What is ISIN?
ISIN stands for International Securities Identification Number this is an alphanumeric code with 12 characters that can be issued for shares, bonds, options, derivatives and futures.
For example, Apple’s ISIN is US0378331005.
The ISIN code is the only universally recognised securities identification number.
Where have you heard about issues?
Standard & Poor's, an American financial services company, is licensed to issue ISINs. In 2009 they were formally charged with unfair pricing by the European Commission after charging licensing fees to European financial firms.
What you need to know about issues...
ISIN numbers act like serial numbers. They're governed by the International Organisation for Standardisation (ISO) but individually issued by the National Numbering Agency (NNA) that operates in the country where the security is issued. For instance, in the UK ISIN numbers are issued by London Stock Exchange PLC.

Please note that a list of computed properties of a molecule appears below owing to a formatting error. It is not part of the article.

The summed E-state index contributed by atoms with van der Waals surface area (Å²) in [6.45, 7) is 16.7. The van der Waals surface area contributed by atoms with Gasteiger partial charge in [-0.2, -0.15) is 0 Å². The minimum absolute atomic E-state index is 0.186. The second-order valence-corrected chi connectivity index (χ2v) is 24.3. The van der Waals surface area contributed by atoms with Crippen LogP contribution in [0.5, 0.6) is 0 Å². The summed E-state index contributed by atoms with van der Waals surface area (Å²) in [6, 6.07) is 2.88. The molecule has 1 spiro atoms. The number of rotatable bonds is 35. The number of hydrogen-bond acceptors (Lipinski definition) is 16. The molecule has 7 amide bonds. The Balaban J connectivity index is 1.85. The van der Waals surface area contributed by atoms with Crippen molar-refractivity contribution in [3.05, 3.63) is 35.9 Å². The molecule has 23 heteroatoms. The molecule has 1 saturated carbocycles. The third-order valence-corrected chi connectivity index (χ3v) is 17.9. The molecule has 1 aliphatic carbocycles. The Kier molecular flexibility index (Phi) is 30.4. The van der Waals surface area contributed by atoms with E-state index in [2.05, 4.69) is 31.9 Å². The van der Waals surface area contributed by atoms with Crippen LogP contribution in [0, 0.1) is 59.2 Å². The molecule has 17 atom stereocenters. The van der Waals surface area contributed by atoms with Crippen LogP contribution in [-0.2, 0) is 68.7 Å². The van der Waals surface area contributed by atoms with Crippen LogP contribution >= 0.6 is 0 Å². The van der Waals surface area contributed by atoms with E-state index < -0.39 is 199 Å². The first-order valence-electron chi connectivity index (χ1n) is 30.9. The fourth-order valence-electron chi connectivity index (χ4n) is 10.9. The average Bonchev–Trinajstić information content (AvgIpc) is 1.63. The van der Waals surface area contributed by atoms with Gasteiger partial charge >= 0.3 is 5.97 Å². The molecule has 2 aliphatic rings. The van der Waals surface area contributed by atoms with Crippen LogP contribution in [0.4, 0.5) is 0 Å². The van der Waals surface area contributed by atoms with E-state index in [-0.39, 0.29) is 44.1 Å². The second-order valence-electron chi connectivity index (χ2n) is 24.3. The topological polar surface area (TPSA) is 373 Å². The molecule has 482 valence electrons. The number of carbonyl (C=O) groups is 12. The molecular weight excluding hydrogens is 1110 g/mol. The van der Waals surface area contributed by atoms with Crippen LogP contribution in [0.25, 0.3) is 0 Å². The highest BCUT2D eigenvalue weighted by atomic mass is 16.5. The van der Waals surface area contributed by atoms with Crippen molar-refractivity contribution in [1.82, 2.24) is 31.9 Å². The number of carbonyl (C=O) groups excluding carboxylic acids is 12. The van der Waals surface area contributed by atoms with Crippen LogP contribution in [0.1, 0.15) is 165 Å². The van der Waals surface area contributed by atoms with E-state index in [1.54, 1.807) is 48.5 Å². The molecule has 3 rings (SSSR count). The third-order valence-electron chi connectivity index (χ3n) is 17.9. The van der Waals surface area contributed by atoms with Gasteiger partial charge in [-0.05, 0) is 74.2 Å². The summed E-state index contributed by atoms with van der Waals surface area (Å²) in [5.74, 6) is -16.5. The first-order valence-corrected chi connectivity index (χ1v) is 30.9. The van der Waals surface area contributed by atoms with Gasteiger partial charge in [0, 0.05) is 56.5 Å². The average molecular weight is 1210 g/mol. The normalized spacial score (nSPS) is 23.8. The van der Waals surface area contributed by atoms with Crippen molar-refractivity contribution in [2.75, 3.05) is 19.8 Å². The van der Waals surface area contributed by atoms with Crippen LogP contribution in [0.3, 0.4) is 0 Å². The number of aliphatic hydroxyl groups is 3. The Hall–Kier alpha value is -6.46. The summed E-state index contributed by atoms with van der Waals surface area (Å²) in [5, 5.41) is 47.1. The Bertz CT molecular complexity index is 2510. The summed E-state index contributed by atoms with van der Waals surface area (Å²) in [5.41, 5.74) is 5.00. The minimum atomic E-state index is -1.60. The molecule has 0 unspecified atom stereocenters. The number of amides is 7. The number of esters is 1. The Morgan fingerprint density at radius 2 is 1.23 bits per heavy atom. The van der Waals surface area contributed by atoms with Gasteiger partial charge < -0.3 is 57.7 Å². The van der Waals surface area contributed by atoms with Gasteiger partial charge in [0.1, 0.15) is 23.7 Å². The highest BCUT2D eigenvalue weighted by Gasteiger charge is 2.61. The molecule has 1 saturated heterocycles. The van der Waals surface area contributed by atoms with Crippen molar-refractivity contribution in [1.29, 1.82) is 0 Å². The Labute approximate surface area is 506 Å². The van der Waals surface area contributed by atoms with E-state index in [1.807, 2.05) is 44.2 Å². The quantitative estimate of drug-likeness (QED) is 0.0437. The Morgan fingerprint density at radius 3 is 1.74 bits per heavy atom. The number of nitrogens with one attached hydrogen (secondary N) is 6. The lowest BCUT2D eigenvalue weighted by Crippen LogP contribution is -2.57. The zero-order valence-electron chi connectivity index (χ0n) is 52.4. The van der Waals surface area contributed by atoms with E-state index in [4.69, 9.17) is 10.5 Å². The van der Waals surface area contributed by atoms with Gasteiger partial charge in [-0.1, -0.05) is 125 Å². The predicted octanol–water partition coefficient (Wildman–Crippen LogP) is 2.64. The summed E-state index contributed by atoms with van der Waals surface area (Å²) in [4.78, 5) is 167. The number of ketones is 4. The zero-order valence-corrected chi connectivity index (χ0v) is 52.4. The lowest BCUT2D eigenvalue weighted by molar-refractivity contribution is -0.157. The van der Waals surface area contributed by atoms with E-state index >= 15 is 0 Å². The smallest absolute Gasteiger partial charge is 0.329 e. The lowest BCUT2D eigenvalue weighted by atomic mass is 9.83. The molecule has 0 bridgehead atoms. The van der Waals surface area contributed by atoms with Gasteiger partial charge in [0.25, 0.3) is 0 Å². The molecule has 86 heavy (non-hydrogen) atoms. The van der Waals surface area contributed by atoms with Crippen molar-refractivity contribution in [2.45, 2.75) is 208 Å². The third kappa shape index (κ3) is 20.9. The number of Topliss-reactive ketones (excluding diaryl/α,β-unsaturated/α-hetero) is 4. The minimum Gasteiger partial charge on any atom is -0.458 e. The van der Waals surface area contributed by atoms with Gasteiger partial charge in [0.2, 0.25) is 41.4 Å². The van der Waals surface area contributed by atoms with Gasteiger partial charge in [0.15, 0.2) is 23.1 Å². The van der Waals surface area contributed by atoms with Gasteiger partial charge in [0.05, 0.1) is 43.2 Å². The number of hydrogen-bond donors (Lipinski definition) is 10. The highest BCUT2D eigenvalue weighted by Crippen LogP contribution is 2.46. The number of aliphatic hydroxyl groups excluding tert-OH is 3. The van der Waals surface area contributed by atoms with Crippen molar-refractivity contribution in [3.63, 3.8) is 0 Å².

The structure of ISINs is expressed through ISO 6166:
- two alphabetic characters – representing the issuing company
- nine alphanumeric characters – the National Securities Identifying Number
- one numerical check digit
ISINs were first established in 1981 but weren’t widely accepted until recommended by the G30 countries in 1989. They were later endorsed by the International Organisation for Standardisation (ISO) and the ISO 6166 standard adopted.
If countries already had national numbering schemes, these were incorporated in the ISIN. In 2004 the European Union included ISIN as an authorised instrument identifier when they made this mandatory part of some regulatory reports.
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